Free Access
Issue
A&A
Volume 633, January 2020
Article Number A55
Number of page(s) 5
Section Astrophysical processes
DOI https://doi.org/10.1051/0004-6361/201936797
Published online 10 January 2020

© ESO 2020

1. Introduction

Outflows are ubiquitously observed from a variety of astrophysical sources, and their impact on the surrounding environment depends on their energy. In particular, mildly relativistic and ionised outflows from the innermost regions of active galactic nuclei (AGNs) are often seen in UV and X-ray absorption spectra (e.g. Chartas et al. 2002; Tombesi et al. 2010; Rodríguez Hidalgo et al. 2011; Bruni et al. 2019) and may carry sufficient energy to regulate both the growth of the central super-massive black hole (SMBH) and the evolution of the surrounding host galaxy (Costa et al. 2014; Faucher-Giguère & Quataert 2012; Tombesi et al. 2015; Zubovas & King 2012). This critically depends on the kinetic power of these outflows, which in turn depends on their velocity and on their mass flux (Di Matteo et al. 2005; King & Pounds 2015).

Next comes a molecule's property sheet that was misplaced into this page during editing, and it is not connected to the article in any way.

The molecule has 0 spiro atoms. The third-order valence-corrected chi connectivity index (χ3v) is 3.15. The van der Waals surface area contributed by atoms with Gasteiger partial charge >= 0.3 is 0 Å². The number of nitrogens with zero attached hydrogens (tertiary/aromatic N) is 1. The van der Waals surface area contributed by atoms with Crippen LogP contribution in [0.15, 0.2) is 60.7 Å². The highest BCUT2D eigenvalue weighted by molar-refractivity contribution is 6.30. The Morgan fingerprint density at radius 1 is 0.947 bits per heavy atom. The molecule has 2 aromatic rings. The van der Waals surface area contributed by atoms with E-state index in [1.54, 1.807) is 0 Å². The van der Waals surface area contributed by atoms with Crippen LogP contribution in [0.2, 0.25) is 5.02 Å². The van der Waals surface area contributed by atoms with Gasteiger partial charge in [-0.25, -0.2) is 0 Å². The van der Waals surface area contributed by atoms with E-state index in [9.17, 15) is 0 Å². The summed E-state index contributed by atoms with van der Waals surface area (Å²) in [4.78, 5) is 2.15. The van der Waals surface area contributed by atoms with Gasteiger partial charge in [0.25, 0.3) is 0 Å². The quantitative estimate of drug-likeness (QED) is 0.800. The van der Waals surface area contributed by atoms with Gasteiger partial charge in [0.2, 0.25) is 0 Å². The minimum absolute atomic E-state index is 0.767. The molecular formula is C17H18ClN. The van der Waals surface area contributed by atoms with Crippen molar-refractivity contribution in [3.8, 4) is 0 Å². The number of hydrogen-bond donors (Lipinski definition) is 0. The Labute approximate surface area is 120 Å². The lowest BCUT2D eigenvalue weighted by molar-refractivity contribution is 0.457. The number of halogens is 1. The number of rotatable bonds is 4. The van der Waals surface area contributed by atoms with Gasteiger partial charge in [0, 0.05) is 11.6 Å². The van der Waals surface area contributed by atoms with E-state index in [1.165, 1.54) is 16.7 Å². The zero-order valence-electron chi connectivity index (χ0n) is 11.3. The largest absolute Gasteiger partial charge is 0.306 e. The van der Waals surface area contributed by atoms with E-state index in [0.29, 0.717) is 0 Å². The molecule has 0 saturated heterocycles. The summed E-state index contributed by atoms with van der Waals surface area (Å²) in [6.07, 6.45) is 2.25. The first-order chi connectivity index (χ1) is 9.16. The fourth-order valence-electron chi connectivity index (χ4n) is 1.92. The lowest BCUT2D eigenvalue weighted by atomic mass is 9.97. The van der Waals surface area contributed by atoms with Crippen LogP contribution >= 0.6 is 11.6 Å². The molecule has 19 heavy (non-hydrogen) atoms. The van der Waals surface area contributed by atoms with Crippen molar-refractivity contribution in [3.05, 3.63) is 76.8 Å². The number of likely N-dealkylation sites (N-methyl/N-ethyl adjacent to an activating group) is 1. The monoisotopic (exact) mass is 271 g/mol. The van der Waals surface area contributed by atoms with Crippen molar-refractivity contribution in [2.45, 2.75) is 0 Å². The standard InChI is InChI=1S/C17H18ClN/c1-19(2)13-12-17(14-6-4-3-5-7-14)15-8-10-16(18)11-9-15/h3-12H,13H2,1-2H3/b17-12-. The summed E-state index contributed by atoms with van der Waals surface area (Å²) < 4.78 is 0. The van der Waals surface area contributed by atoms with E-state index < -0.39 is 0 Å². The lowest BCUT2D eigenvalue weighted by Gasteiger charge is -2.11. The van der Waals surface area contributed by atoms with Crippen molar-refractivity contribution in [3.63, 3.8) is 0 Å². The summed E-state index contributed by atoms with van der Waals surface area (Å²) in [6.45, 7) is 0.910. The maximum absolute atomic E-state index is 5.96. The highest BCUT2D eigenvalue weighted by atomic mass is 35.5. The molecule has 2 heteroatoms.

The line-of-sight (LOS) velocity is typically inferred via the blueshift of the absorption features imprinted by the outflowing material onto the continuum emission of the central source, compared to the systemic redshift of the host galaxy. The mass outflow rate ̇Mout, instead, for a given covering factor and distance of the outflow, is estimated by measuring the optical depth of the absorption features. The observed optical depth is considered a proxy of the outflow column density NH along the LOS, independently of its outflow velocity vout.